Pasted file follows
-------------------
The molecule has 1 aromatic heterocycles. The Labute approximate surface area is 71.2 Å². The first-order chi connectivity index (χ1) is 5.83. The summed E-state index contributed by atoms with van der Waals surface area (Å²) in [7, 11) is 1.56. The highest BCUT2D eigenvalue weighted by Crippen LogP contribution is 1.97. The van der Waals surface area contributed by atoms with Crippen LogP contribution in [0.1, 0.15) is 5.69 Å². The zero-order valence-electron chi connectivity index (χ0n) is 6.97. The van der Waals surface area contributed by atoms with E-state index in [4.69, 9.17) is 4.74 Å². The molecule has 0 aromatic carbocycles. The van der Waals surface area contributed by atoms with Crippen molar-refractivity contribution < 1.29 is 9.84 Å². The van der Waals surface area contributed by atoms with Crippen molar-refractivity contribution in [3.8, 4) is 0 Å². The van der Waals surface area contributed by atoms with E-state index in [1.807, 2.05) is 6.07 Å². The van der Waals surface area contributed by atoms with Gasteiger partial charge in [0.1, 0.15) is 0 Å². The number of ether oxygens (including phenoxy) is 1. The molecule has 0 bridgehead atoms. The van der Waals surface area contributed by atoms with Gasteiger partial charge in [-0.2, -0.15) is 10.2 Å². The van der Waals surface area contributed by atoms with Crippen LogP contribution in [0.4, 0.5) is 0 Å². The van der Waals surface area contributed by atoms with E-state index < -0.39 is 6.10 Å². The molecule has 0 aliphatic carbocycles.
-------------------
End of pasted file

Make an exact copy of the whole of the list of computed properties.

The molecule has 1 aromatic heterocycles. The Labute approximate surface area is 71.2 Å². The first-order chi connectivity index (χ1) is 5.83. The summed E-state index contributed by atoms with van der Waals surface area (Å²) in [7, 11) is 1.56. The highest BCUT2D eigenvalue weighted by Crippen LogP contribution is 1.97. The van der Waals surface area contributed by atoms with Crippen LogP contribution in [0.1, 0.15) is 5.69 Å². The zero-order valence-electron chi connectivity index (χ0n) is 6.97. The van der Waals surface area contributed by atoms with E-state index in [4.69, 9.17) is 4.74 Å². The molecule has 0 aromatic carbocycles. The van der Waals surface area contributed by atoms with Crippen molar-refractivity contribution < 1.29 is 9.84 Å². The van der Waals surface area contributed by atoms with Crippen molar-refractivity contribution in [3.8, 4) is 0 Å². The van der Waals surface area contributed by atoms with E-state index in [1.807, 2.05) is 6.07 Å². The van der Waals surface area contributed by atoms with Gasteiger partial charge in [0.1, 0.15) is 0 Å². The number of ether oxygens (including phenoxy) is 1. The molecule has 0 bridgehead atoms. The van der Waals surface area contributed by atoms with Gasteiger partial charge in [-0.2, -0.15) is 10.2 Å². The van der Waals surface area contributed by atoms with Crippen LogP contribution in [0.4, 0.5) is 0 Å². The van der Waals surface area contributed by atoms with E-state index < -0.39 is 6.10 Å². The molecule has 0 aliphatic carbocycles.